Me and My Nine Iron

October 27, 2011

Sex for cancer

Filed under: On the 6 o'clock news — BJ @ 12:42 am
Tags: , ,

You guys know how much I love studies, and earlier this month, new research revealed that oral sex, not tobacco smoking and alcohol use, is the leading cause of cancer in the mouth and throat. Men, don’t show this to your wives/girlfriends/boyfriends.

Now, I know what you’re thinking. All that dirty foreskin that marinades itself in your urine dribble and hasn’t been soaped in days shouldn’t be going into another person’s mouth, let alone banging repeatedly into the back of her throat.

Actually, the majority diagnosed are men, and there may be a reason for that. A vaccine for HPV, the most common sexually transmitted disease (STD), is recommended for those slutty teenage girls, which may be protecting them of this cancer. So shouldn’t they just start recommending the HPV vaccine to guys too, especially since the HPV vaccine maker has no plans to test the correlation between the vaccine and the cancer?

The most jarring statement: “persons who have had six or more partners on whom they’ve practiced unprotected oral sex are eight times more likely than those who have not had oral sex to develop the HPV-related mouth and throat cancers.”

Well, not jarring if you’re someone like me. Where six is more of a dream number than one you’ll ever meet…Hey, now when a chick wants me to return the favor after her jaw locks up from going downtown for 45 minutes, I can say, “No, bitch. I might get cancer.”



October 26, 2011

The life of Steve Jobs

Filed under: On the 6 o'clock news — BJ @ 11:57 pm

The sudden death of Steve Jobs shook the world three weeks ago in ways that only a man of his stature can. After a six-year on-and-off battle that claimed Jobs at the age of 56, I admit when I heard the news I was as speechless and shell-shocked as when 9/11 happened. Like 9/11, this might be another event I’ll always remember where I was and what I was doing when I heard the news.

While the media scrambled to disclose as much about Jobs’ life as possible, I wanted to share a few things I learned from this article.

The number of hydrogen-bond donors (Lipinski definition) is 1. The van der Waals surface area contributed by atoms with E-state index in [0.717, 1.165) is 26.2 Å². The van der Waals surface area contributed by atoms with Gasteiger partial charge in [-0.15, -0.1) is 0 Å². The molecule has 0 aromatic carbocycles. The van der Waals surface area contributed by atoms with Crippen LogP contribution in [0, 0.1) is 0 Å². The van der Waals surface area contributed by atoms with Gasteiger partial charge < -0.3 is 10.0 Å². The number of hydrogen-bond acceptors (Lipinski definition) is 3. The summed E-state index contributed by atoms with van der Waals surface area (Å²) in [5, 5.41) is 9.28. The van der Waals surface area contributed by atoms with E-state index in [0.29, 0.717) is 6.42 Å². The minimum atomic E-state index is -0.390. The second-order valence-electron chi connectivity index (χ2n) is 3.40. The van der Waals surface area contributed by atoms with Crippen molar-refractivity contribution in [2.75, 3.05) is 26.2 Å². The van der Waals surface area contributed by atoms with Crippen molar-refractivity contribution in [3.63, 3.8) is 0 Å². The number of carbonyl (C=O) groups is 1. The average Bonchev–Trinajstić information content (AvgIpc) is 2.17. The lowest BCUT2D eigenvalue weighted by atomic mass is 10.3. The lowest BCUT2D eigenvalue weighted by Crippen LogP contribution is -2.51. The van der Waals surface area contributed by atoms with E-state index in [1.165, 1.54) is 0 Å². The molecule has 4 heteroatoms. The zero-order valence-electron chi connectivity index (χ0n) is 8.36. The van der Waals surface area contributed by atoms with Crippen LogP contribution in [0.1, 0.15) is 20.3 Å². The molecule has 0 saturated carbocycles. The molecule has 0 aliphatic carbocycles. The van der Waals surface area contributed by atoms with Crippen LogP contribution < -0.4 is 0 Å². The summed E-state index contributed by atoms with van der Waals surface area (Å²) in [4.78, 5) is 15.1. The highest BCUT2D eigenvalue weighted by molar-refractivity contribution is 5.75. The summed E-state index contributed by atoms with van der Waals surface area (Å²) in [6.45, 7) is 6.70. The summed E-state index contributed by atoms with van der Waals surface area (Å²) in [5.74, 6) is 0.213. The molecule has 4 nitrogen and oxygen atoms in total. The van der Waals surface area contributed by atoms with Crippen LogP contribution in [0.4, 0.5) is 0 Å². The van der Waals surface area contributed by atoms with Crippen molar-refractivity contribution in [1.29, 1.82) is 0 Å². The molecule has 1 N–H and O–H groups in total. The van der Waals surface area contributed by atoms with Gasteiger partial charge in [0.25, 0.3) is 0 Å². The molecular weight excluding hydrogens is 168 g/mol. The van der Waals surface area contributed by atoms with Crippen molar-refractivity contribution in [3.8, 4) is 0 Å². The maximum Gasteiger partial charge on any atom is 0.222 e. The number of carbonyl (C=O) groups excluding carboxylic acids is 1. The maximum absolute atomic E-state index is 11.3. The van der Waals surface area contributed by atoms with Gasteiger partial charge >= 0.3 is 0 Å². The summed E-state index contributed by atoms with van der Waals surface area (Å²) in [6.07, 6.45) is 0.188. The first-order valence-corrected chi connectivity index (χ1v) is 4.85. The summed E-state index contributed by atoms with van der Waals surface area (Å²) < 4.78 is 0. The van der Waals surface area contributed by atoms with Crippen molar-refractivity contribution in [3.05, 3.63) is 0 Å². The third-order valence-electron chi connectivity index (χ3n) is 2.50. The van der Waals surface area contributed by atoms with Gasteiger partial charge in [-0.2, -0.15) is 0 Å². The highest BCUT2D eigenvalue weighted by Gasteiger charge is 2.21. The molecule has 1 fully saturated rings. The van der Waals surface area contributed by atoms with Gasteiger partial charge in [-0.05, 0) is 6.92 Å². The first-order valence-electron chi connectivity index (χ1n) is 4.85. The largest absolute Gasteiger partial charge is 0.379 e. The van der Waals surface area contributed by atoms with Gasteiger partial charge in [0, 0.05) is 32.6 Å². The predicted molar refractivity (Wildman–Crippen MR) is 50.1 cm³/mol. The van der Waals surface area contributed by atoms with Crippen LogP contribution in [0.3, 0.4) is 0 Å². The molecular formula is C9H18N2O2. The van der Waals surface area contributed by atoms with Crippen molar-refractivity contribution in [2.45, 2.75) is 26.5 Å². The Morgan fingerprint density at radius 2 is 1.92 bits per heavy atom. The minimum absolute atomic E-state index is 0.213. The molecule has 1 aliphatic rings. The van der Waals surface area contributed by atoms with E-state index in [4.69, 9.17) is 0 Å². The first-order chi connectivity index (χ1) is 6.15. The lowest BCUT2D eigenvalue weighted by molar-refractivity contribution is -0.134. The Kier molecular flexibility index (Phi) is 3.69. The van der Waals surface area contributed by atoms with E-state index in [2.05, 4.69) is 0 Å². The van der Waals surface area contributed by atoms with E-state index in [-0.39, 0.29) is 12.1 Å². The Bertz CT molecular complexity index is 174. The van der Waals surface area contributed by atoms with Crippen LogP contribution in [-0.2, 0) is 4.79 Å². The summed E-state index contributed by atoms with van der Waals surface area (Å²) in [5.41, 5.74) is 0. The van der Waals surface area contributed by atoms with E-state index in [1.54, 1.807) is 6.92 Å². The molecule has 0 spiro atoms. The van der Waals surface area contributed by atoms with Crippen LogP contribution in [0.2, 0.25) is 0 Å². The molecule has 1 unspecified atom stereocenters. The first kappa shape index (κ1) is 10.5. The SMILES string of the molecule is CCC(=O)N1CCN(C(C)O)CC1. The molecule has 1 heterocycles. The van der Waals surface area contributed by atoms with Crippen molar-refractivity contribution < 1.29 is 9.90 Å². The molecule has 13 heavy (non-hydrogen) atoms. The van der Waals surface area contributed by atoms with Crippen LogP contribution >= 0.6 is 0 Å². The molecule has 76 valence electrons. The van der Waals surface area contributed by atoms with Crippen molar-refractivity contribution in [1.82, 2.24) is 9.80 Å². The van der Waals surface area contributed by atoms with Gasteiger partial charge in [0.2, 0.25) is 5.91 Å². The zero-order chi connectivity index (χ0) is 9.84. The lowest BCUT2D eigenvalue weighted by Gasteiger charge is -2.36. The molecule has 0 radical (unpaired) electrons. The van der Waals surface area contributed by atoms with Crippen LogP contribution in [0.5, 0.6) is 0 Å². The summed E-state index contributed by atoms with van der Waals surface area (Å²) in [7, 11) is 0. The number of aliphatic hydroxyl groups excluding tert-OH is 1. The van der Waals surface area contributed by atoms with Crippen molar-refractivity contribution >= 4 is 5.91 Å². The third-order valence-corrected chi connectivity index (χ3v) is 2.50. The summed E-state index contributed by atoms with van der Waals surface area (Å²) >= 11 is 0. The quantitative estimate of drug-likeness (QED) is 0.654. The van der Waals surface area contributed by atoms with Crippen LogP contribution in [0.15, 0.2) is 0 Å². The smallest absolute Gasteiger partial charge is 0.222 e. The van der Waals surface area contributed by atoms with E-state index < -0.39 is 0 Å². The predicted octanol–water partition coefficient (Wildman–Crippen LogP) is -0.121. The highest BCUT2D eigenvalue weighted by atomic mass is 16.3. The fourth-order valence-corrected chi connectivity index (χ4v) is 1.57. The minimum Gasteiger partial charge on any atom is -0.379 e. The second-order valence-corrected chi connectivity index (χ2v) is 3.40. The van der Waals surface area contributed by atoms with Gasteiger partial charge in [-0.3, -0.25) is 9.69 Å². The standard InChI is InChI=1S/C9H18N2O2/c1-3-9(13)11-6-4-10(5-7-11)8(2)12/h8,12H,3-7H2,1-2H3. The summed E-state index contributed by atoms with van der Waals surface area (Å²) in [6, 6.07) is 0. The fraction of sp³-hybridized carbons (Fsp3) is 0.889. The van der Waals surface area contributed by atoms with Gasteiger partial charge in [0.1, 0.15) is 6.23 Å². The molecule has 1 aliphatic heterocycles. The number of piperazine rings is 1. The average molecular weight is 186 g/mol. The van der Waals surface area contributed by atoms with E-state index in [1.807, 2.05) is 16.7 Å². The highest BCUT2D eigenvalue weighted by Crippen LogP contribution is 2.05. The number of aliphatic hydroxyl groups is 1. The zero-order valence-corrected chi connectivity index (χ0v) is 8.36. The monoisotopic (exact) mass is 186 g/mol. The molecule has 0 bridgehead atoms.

Before Jobs ever had pancreatic cancer, he still asked himself the question, “What if this was my last day?” In questioning whether to skip a business meeting or ask out his future wife, Laurene: “I was in the parking lot with the key in the car, and I thought to myself, ‘If this is my last night on Earth, would I rather spend it at a business meeting or with this woman?’ I ran across the parking lot, asked her if she’d have dinner with me. She said yes, we walked into town and we’ve been together ever since.”

If that’s not the most money way a nerd has ever closed on a good-looking girl, please enlighten me.

Jobs called his experience with LSD “one of the two or three most important things I have done in my life.” That’s a pretty monumental statement for one of the most respected and renowned billionaires in the world. And it also supplements the small study released last month that suggests that one use of magic mushrooms improves one’s personality in the long-term.

My friends pressure me all the time to smoke marijuana to get my creative juices flowing, and it’s no secret that many successful artists use marijuana and cocaine. But man, one more source telling me to use a hard drug, and I’ll feel obliged to try it once for career’s sake.

Of Bill Gates, Jobs said, “I wish him the best, I really do. I just think he and Microsoft are a bit narrow. He’d be a broader guy if he had dropped acid once or gone off to an ashram when he was younger.”

And then there’s his famous Stanford commencement address in 2005. I’ll admit  I hadn’t watched it even after his death, but only when a weekly screenwriting newsletter advised to re-watch it for motivation. What a deep, wise man who elaborately discussed what so many people are afraid of hearing about – death. He examined the bigger things in life, like mortality, and with his “three to six-month” life expectancy post-diagnosis, I’m certain he was happy with the actions he chose in his last six years.


October 25, 2011

That’s Not Beef, That’s Pork

Filed under: TMZ ish — BJ @ 12:25 am
Tags: , , ,

If what Jonah Hill says is true–and Matthew Morrison isn’t denying it–then good for Jonah for calling him out. In fact, if there’s one thing missing from Hollywood, it’s two actors publicly calling each other out.

I liked Jonah’s tirade on ‘Jimmy Fallon’ for two reasons. 1) He’s still funny skinny. He looked startlingly unhealthy and unfunny when he first stepped out in his new frame, but he’s still got it. It’s different, but he’s definitely still got it. 2) Unlike anyone else, he’s so candid about Hollywood events and people.

Morrison’s response:

No one messes with someone from musical theatre. I heard that Jonah Hill said I should bring my shit next time. Well guess what, this is next time! I can sing my way out of it…and I can dance my way out of it. Be very afraid because no one messes with someone from musical theatre…This just got real, man.

How nonthreatening but fitting coming from a dude from theater. Check out Jonah’s interview here.
Ashton Kutcher‘s mistress revealed the nature of their relationship with Us Weekly, and Kutcher rivals Tiger Woods in weird shit they got caught saying that normal guys wouldn’t. But then again, these are the cheating type.